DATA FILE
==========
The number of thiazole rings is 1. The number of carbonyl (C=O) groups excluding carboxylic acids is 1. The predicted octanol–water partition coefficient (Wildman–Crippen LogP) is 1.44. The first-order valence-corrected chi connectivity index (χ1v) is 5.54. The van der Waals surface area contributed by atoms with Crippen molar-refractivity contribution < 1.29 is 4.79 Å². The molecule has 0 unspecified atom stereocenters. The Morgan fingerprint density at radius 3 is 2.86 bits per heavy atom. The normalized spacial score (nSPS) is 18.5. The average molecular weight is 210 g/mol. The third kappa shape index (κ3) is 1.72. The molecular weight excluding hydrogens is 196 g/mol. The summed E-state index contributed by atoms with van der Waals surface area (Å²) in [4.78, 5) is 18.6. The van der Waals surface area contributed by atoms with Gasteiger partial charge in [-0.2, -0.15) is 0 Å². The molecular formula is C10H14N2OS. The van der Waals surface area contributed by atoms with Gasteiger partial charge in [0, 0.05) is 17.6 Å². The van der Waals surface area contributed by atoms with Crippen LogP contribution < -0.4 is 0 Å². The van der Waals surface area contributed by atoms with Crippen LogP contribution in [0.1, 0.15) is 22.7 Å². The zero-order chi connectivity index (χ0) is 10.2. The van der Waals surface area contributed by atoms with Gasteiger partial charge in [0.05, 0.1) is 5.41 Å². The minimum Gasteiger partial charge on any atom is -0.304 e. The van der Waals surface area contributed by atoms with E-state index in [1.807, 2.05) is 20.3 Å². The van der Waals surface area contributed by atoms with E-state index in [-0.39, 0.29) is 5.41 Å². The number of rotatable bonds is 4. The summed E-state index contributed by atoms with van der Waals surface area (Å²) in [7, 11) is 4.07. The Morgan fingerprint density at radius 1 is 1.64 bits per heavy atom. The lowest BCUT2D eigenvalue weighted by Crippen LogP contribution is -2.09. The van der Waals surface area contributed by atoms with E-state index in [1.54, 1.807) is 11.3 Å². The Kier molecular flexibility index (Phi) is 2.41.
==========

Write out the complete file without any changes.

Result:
The number of thiazole rings is 1. The number of carbonyl (C=O) groups excluding carboxylic acids is 1. The predicted octanol–water partition coefficient (Wildman–Crippen LogP) is 1.44. The first-order valence-corrected chi connectivity index (χ1v) is 5.54. The van der Waals surface area contributed by atoms with Crippen molar-refractivity contribution < 1.29 is 4.79 Å². The molecule has 0 unspecified atom stereocenters. The Morgan fingerprint density at radius 3 is 2.86 bits per heavy atom. The normalized spacial score (nSPS) is 18.5. The average molecular weight is 210 g/mol. The third kappa shape index (κ3) is 1.72. The molecular weight excluding hydrogens is 196 g/mol. The summed E-state index contributed by atoms with van der Waals surface area (Å²) in [4.78, 5) is 18.6. The van der Waals surface area contributed by atoms with Gasteiger partial charge in [-0.2, -0.15) is 0 Å². The molecular formula is C10H14N2OS. The van der Waals surface area contributed by atoms with Gasteiger partial charge in [0, 0.05) is 17.6 Å². The van der Waals surface area contributed by atoms with Crippen LogP contribution < -0.4 is 0 Å². The van der Waals surface area contributed by atoms with Crippen LogP contribution in [0.1, 0.15) is 22.7 Å². The zero-order chi connectivity index (χ0) is 10.2. The van der Waals surface area contributed by atoms with Gasteiger partial charge in [0.05, 0.1) is 5.41 Å². The minimum Gasteiger partial charge on any atom is -0.304 e. The van der Waals surface area contributed by atoms with E-state index in [1.807, 2.05) is 20.3 Å². The van der Waals surface area contributed by atoms with E-state index in [-0.39, 0.29) is 5.41 Å². The number of rotatable bonds is 4. The summed E-state index contributed by atoms with van der Waals surface area (Å²) in [7, 11) is 4.07. The Morgan fingerprint density at radius 1 is 1.64 bits per heavy atom. The lowest BCUT2D eigenvalue weighted by Crippen LogP contribution is -2.09. The van der Waals surface area contributed by atoms with E-state index in [1.54, 1.807) is 11.3 Å². The Kier molecular flexibility index (Phi) is 2.41.